Cheat Sheet

Stretching For Dummies Cheat Sheet

From Stretching For Dummies

By LaReine Chabut, Madeleine Lewis

There are so many little ways that improving your flexibility can help in your daily life. So, why not give stretching a try? Investing in a consistent stretching routine can help you maintain general health, avoid injury and reduce stress. Stretching can be as simple as touching your toes and can be done almost anywhere, at any time. So, no more worrying about when you will fit it into your work day.

Stretches to Start Your Day

Stretching is a good practice for your body. In addition, good stretching techniques can help you avoid injury and reduce stress. If you want to start your day out right, keep this handy list of stretches on your nightstand so you can practice them first thing in the morning.

  • Knees to chest: Bring both knees toward your chest, placing one hand under each knee for support. Breathe deeply and hold the stretch for 30 seconds.

  • Total body stretch: Lie on your back with your arms extended over your head. Inhale deeply and stretch your arms and legs as far as you can in opposite directions. As you exhale, release the stretch and relax your whole body. Repeat this exercise three or four times, each time trying to reach and stretch a little farther.

  • Spinal rotation: Lie on your back with your knees bent and place a pillow next to you. Bring both knees toward your chest, placing your hands under each knee for support. Take a deep breath in, and as you exhale, slowly lower your legs to one side until they rest on the pillow. Try to keep your opposite shoulder blade and your head on the bed or a pillow, so you’re just hinging at the hips. Hold this stretch for about 30 seconds, taking several deep breaths.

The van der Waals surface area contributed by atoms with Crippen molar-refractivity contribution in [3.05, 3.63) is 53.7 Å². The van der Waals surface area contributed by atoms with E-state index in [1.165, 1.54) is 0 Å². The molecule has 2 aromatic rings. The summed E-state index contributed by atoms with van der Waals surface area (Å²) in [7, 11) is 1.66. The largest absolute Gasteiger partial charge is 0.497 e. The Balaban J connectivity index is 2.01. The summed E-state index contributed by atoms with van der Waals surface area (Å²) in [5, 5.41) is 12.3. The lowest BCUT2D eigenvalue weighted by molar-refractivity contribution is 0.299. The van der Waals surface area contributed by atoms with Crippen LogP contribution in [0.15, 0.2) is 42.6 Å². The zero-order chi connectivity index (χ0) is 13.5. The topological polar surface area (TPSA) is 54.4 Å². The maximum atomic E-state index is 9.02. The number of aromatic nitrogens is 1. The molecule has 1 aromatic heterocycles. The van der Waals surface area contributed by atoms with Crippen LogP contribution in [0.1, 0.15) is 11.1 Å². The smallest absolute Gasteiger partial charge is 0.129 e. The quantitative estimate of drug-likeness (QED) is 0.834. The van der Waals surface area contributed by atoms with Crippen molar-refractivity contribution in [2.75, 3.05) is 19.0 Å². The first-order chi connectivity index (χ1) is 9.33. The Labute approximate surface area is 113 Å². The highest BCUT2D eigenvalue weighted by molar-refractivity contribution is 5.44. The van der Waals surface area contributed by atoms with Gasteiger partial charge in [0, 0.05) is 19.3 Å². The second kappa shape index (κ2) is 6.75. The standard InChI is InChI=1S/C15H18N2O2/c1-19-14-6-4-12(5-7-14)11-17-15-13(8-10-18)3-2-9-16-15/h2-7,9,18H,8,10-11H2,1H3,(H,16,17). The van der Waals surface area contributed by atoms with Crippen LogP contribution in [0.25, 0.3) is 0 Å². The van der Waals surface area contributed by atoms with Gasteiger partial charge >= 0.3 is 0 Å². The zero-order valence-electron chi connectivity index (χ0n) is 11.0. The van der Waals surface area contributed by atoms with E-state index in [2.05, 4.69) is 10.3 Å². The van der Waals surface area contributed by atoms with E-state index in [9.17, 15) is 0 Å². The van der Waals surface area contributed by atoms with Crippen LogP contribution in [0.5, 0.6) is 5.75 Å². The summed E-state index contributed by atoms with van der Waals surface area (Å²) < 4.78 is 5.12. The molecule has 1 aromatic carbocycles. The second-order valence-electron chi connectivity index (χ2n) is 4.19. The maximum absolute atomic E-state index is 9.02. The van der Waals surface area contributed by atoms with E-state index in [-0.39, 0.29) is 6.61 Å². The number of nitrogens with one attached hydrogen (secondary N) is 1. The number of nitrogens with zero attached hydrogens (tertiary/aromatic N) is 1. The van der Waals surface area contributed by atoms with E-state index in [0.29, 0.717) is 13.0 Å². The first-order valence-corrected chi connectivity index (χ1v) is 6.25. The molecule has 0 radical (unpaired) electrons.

Stuck-in-Traffic or Sitting-at-Your-Desk Stretches

Stretching is a great way to help maintain general flexibility and keep up your with your health. If you sit all day or commute to work (who doesn’t do one of those things?!), here are a few stretches to help you work out the kinks:

  • Shoulder and neck stretch: Sit tall in your chair with your feet flat on the floor, your abdominals lifted, and your hands resting on your thighs. Slowly rotate your shoulders forward, up, back and down as if you were drawing a circle with your shoulders. Breathe deeply as you repeat this motion four to six times.

  • Seated chest stretch: Sit tall with both your feet flat on the floor and your back flat against the back of your chair. Clasp your hands together behind your head. Inhale and as you exhale, gently press your elbows back, squeeze your shoulder blades together and lift your chin and chest toward the ceiling. Hold the stretch for about 30 seconds, then release back to starting position.